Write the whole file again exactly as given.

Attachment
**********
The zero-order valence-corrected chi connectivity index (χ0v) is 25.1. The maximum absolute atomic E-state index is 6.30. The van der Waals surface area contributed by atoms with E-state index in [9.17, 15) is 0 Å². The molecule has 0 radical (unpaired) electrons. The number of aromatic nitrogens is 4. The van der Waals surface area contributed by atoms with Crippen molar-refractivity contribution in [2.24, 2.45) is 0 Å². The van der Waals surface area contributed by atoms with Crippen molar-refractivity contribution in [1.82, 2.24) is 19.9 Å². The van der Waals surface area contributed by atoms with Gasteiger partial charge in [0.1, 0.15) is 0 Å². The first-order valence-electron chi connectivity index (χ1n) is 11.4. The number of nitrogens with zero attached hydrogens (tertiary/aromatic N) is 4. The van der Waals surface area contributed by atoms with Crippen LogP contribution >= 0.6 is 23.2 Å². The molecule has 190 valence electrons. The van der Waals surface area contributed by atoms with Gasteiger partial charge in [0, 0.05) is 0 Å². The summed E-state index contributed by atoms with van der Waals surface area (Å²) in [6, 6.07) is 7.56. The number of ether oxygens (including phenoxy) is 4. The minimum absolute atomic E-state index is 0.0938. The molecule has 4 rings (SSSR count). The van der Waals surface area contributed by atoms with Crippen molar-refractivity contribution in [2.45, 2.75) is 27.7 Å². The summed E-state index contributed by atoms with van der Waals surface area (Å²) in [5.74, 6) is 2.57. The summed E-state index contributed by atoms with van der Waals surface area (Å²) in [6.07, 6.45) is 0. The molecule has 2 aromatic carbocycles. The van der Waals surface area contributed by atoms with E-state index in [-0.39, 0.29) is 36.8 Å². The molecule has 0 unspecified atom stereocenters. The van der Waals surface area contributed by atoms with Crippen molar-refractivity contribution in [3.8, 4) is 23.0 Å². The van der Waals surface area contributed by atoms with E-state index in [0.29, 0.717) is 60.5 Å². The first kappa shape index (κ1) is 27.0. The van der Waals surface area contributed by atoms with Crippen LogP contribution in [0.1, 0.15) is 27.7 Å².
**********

The zero-order valence-corrected chi connectivity index (χ0v) is 25.1. The maximum absolute atomic E-state index is 6.30. The van der Waals surface area contributed by atoms with E-state index in [9.17, 15) is 0 Å². The molecule has 0 radical (unpaired) electrons. The number of aromatic nitrogens is 4. The van der Waals surface area contributed by atoms with Crippen molar-refractivity contribution in [2.24, 2.45) is 0 Å². The van der Waals surface area contributed by atoms with Crippen molar-refractivity contribution in [1.82, 2.24) is 19.9 Å². The van der Waals surface area contributed by atoms with Gasteiger partial charge in [0.1, 0.15) is 0 Å². The first-order valence-electron chi connectivity index (χ1n) is 11.4. The number of nitrogens with zero attached hydrogens (tertiary/aromatic N) is 4. The van der Waals surface area contributed by atoms with Crippen LogP contribution >= 0.6 is 23.2 Å². The molecule has 190 valence electrons. The van der Waals surface area contributed by atoms with Gasteiger partial charge in [0, 0.05) is 0 Å². The summed E-state index contributed by atoms with van der Waals surface area (Å²) in [6, 6.07) is 7.56. The number of ether oxygens (including phenoxy) is 4. The minimum absolute atomic E-state index is 0.0938. The molecule has 4 rings (SSSR count). The van der Waals surface area contributed by atoms with Crippen molar-refractivity contribution in [2.45, 2.75) is 27.7 Å². The summed E-state index contributed by atoms with van der Waals surface area (Å²) in [5.74, 6) is 2.57. The summed E-state index contributed by atoms with van der Waals surface area (Å²) in [6.07, 6.45) is 0. The molecule has 2 aromatic carbocycles. The van der Waals surface area contributed by atoms with E-state index in [-0.39, 0.29) is 36.8 Å². The molecule has 0 unspecified atom stereocenters. The van der Waals surface area contributed by atoms with Crippen molar-refractivity contribution in [3.8, 4) is 23.0 Å². The van der Waals surface area contributed by atoms with E-state index in [0.29, 0.717) is 60.5 Å². The first kappa shape index (κ1) is 27.0. The van der Waals surface area contributed by atoms with Crippen LogP contribution in [0.1, 0.15) is 27.7 Å².